“Liberal Arts Education” spelled out in colorful letters on a denim background.

Liberal Arts for Creativity and Career

There is a popular misconception that Liberal Arts degrees do not provide a good return on the investment, even though most studies comparing Liberal Arts majors to other programs of study show otherwise. It is well known that the CEOs of many top U.S. companies have Liberal Arts degrees, and yet the stereotype of such programs being impractical persists.

This post first explores what a Liberal Arts education is and then investigates the ways that such an education enhances creativity. Far from being impractical, this type of education fosters expanded imaginative abilities with potential long-term career benefits, including excellent preparation for a continually changing job market.

Liberal Arts in Myth and History

The Liberal Arts suffer from many popular misconceptions. Some see the term “Arts” in name and automatically assume an education focused exclusively on poetry and painting. The Liberal Arts certainly include the Fine Arts, but they are much broader than this.

Colorized versions of two ancient Greek statues.

The concept of the Liberal Arts has a long history that comes down to us through Classical Antiquity, the Middle Ages, and the Early Modern Period. In its original formulation, the Liberal Arts specifically referred to the seven subjects of Grammar, Logic, Rhetoric, Arithmetic, Geometry, Music, and Astronomy. From the beginning, nearly half of the Liberal Arts were made up of what we would now consider STEM fields (Science, Technology, Engineering, and Math).

Liberal Arts in the United States

In the United States, the term “Liberal Arts” is used at least three different ways, which adds to the confusion. First, small private colleges are often called “Liberal Arts schools,” and so for many in this country, the term conjures up ideas of student-centered residential campuses in small college towns.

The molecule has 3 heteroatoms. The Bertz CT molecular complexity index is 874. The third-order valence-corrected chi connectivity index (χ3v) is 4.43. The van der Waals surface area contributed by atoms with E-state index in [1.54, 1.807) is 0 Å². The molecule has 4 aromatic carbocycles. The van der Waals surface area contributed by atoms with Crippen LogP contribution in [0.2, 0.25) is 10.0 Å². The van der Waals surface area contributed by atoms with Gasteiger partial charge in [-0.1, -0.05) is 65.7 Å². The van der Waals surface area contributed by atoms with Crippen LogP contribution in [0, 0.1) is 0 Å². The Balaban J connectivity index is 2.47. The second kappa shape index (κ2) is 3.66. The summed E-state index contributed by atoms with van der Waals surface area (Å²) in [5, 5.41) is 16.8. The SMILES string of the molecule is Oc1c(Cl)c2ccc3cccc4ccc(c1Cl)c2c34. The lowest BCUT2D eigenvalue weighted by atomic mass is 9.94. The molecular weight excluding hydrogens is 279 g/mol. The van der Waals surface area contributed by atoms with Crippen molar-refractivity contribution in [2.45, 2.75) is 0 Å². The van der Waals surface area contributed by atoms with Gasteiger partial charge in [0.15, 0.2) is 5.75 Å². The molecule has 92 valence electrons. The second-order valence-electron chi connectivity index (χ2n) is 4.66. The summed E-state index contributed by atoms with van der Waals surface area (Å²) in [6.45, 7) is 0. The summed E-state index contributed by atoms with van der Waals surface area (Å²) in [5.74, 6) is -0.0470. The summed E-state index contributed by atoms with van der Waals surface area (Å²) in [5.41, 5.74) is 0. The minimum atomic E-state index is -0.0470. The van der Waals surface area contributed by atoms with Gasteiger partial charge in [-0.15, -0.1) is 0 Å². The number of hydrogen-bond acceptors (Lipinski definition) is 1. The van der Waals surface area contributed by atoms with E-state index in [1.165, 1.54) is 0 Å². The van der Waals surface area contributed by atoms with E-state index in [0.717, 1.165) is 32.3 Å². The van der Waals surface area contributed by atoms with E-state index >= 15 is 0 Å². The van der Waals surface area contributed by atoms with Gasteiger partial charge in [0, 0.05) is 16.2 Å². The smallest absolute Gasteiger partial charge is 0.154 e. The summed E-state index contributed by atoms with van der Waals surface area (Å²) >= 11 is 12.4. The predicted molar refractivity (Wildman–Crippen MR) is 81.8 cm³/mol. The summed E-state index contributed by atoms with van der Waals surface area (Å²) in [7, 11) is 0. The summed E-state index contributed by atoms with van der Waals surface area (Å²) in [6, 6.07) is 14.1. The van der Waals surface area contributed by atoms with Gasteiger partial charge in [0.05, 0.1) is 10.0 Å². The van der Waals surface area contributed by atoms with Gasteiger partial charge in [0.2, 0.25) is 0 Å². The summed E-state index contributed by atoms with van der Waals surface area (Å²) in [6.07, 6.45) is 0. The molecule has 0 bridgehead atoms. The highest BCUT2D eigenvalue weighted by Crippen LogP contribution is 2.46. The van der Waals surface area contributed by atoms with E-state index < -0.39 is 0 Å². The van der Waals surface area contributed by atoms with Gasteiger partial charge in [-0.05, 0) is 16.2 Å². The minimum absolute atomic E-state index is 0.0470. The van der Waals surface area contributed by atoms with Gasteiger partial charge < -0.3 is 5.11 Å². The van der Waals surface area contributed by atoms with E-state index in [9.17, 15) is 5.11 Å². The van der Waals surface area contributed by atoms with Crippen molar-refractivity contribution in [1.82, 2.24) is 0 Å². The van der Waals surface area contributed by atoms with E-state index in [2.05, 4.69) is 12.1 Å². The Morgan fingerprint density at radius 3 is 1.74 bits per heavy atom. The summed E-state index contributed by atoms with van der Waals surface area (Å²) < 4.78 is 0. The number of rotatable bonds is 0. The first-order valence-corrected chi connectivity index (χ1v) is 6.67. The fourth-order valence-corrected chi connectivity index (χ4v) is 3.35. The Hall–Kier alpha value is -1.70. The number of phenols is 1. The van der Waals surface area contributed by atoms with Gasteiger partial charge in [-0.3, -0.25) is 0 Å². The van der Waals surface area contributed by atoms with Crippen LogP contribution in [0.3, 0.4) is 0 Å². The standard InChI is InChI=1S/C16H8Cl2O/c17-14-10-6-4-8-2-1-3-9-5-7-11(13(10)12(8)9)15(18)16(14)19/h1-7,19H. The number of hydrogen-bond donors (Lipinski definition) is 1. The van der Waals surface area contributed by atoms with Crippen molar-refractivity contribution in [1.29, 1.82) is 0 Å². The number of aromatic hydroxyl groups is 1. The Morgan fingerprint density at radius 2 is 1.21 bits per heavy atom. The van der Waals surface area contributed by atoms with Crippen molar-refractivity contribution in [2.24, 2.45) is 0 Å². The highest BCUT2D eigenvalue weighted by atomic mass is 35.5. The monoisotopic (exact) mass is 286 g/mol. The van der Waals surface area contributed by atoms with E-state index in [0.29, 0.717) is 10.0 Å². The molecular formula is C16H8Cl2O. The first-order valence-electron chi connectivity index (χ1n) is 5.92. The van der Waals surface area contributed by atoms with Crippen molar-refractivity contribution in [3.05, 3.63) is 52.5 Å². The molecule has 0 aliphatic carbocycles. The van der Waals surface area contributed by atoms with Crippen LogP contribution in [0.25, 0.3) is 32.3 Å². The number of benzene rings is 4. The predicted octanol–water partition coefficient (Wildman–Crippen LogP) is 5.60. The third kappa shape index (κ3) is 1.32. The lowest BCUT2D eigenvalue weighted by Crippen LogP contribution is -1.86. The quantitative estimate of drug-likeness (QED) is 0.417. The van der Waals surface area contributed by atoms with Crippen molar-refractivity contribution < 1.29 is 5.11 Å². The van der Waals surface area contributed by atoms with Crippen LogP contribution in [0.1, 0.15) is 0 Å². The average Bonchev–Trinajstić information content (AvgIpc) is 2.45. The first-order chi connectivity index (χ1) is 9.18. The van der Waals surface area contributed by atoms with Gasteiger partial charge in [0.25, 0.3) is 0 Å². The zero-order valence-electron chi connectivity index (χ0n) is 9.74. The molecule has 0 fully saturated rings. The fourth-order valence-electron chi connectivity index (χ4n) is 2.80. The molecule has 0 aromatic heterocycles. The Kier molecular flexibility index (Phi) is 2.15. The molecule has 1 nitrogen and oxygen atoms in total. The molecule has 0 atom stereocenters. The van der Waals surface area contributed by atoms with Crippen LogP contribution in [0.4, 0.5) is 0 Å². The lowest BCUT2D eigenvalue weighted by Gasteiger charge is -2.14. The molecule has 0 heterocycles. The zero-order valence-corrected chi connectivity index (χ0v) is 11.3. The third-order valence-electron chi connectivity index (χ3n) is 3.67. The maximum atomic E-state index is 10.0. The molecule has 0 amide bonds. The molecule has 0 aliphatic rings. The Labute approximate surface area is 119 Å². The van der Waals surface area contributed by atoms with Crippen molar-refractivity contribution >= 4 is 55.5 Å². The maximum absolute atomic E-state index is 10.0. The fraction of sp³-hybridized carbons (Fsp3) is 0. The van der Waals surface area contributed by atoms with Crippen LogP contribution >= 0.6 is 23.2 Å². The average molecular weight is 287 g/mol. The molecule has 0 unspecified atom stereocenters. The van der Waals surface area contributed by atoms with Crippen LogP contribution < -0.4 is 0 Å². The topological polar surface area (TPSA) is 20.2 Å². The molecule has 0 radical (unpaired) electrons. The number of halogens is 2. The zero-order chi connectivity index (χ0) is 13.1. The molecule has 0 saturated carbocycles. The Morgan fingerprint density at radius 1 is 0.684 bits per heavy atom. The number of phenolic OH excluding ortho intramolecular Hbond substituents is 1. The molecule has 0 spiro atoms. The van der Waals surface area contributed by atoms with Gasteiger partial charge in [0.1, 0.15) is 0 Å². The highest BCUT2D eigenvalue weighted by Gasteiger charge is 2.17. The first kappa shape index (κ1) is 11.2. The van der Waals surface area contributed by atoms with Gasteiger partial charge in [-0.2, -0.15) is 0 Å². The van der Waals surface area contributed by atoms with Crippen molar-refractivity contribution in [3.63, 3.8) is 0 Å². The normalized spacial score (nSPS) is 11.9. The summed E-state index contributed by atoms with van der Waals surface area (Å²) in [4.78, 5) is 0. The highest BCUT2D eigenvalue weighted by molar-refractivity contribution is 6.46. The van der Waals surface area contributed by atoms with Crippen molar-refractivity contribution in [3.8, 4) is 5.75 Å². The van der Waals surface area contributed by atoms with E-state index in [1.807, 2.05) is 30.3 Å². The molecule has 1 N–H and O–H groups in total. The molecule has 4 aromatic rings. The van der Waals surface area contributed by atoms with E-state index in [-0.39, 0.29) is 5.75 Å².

The term is used differently in bigger universities. Large state schools and research institutions are broken down into smaller units referred to as colleges or schools. The largest of these colleges often centers on the Liberal Arts, which is the second way that the term is used. The “College of Liberal Arts” (or a similarly named school) tends to be the largest college within a university. It often contains departments in the Humanities (such as Philosophy and Literature), the Fine Arts (such as Theater and Studio Art), and the Social Sciences (such as Psychology and Sociology).

A street sign with names of various academic disciplines written on it.

The third way people use the term “Liberal Arts education” is the very broadest and refers to a philosophy of higher learning. This type of education emphasizes breadth rather than depth and has students explore a variety of subjects rather than specializing immediately. A Liberal Arts education shapes individuals who are well-rounded instead of experts in a very narrow field. This doesn’t mean that there aren’t “majors” within these systems. In fact, such institutions often include a variety of specializations in STEM fields and business, but those majors are part of a larger (and more varied) educational experience. When I discuss the benefits of a Liberal Arts education for creativity, I refer to this last meaning.

My Own Liberal Arts Privilege

I enjoyed a somewhat idyllic undergraduate experience at a small, private Liberal Arts college. I lived in the dorms and ate at the cafeteria with my friends; I was in the honors program, sang in the choir, and participated in many campus activities. I had grown up in a small, rural community, and this type of education was an economic stretch for me and my family, but we were able to make it work.